Yields on a two-year Greek bond have climbed sharply today as investors eye a crunch meeting between Athens and its creditors to make hay on the country’s bailout next week.
Greece’s bonds have endured volatile trading after a public spat between Brussels and the International Monetary Fund over their diverging views on the Greek economy erupted last week.
EU officials have since insisted they are making good headway with the Fund and the Greek government to bridge their differences over the economic reforms Athens needs to commit to in order to qualify for its next tranche of bailout cash.
Pierre Moscovici, the EU’s economics chief, is in Athens meeting with Greek prime minister Alexis Tsipras and finance minister Euclid Tsakalotos today. He has struck an optimistic tone over talks ahead of the February 20 meeting in Brussels.
“I am confident that progress will continue. We will try for an agreement, discussions are difficult but if you try you might have progress”, said Mr Moscovici, a former French finance minister.
“Today we are closer than yesterday and tomorrow we will be even closer”.
Markets have been nervously eyeing next Monday’s meeting of the Eurogroup which will be the last major discussion over Greece before a roster of major elections beginning with the Netherlands in March.
The yield on a Greek two-year bond – which has become a barometer for its bailout tensions – is up 34 basis points at publication time to 9.3 per cent. Greece’s 10-year yields are up 10 basis points to 7.4 per cent.
Greece’s creditors differ on the budgetary targets baked into the rescue programme, with the IMF asking Athens to legislate for around €4bn in tax and pension reform measures as its condition to stay involved in the country’s bailout after nearly seven years.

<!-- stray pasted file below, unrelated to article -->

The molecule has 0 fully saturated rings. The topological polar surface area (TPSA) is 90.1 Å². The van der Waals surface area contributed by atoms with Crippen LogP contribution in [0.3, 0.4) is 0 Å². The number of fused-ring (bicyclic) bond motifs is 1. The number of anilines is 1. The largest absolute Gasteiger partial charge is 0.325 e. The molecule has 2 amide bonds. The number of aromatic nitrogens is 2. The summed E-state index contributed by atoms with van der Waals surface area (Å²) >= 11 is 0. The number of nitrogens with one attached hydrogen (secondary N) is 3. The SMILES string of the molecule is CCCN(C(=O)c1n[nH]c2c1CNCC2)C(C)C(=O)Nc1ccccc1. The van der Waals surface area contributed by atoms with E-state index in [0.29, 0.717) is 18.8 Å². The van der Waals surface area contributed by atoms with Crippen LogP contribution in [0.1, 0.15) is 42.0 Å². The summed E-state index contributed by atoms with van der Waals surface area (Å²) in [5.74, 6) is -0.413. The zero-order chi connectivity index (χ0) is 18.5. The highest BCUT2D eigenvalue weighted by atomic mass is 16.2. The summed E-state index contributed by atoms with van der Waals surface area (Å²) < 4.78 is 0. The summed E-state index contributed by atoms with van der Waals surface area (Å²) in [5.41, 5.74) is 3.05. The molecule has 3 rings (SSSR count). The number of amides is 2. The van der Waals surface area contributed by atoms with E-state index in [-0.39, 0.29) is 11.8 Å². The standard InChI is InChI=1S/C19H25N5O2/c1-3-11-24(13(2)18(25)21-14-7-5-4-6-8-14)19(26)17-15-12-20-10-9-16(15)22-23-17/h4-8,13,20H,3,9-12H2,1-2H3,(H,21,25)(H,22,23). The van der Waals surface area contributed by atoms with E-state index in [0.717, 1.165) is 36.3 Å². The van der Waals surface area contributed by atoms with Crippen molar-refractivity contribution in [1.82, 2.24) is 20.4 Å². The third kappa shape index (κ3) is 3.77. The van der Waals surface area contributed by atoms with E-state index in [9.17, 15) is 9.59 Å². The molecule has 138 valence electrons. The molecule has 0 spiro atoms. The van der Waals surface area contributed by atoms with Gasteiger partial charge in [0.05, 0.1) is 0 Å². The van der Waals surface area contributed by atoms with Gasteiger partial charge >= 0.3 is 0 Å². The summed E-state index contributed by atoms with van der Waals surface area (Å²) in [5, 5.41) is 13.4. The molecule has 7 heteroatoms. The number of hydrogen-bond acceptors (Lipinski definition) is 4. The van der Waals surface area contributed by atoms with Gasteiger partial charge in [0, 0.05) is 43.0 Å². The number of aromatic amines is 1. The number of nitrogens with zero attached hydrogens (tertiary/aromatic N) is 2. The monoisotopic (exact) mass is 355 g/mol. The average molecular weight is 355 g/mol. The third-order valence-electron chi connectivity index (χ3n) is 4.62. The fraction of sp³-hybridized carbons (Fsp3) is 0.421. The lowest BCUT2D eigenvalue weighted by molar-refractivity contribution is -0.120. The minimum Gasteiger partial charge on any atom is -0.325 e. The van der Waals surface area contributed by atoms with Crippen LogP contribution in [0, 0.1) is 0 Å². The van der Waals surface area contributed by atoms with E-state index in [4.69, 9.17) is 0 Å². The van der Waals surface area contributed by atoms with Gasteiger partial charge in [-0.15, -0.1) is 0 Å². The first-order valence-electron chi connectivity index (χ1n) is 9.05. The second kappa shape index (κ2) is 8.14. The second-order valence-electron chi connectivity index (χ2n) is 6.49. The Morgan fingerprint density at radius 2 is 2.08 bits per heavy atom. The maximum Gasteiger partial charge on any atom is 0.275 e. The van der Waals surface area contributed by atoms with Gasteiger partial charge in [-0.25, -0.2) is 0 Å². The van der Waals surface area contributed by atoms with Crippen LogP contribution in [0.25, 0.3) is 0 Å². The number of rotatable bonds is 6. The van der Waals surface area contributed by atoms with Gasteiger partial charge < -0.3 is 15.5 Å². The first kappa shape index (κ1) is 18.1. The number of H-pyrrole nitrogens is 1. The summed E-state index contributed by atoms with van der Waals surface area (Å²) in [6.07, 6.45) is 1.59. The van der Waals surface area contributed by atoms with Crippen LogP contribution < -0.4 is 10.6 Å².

Although Greece should have enough cash to make a series of debt repayments in the coming months, it is not expected to make a €7bn July repayment without a fresh injection of rescue funds.
Following talks with Mr Moscovici today, prime minister Tsipras said the additional reforms – which include raising the threshold for paying income taxes – should not impose an additional austerity burden on the crisis-hit economy.
The measures should have “zero net fiscal impact. The message is enough with austerity”, said Mr Tsipras.
A “comprehensive” agreement, where all sides tie up their differences over economic reforms, primary budget targets and debt relief is “highly unlikely” next week, said Mujtaba Rahman at Eurasia group.
“More realistic is that the Eurogroup lays down some political building blocks that will allow for a deal later in March, prior to elections in the Netherlands in the middle of that month”, said Mr Rahman.
Additional reporting from Eleftheria Kourtali. Chart via Bloomberg
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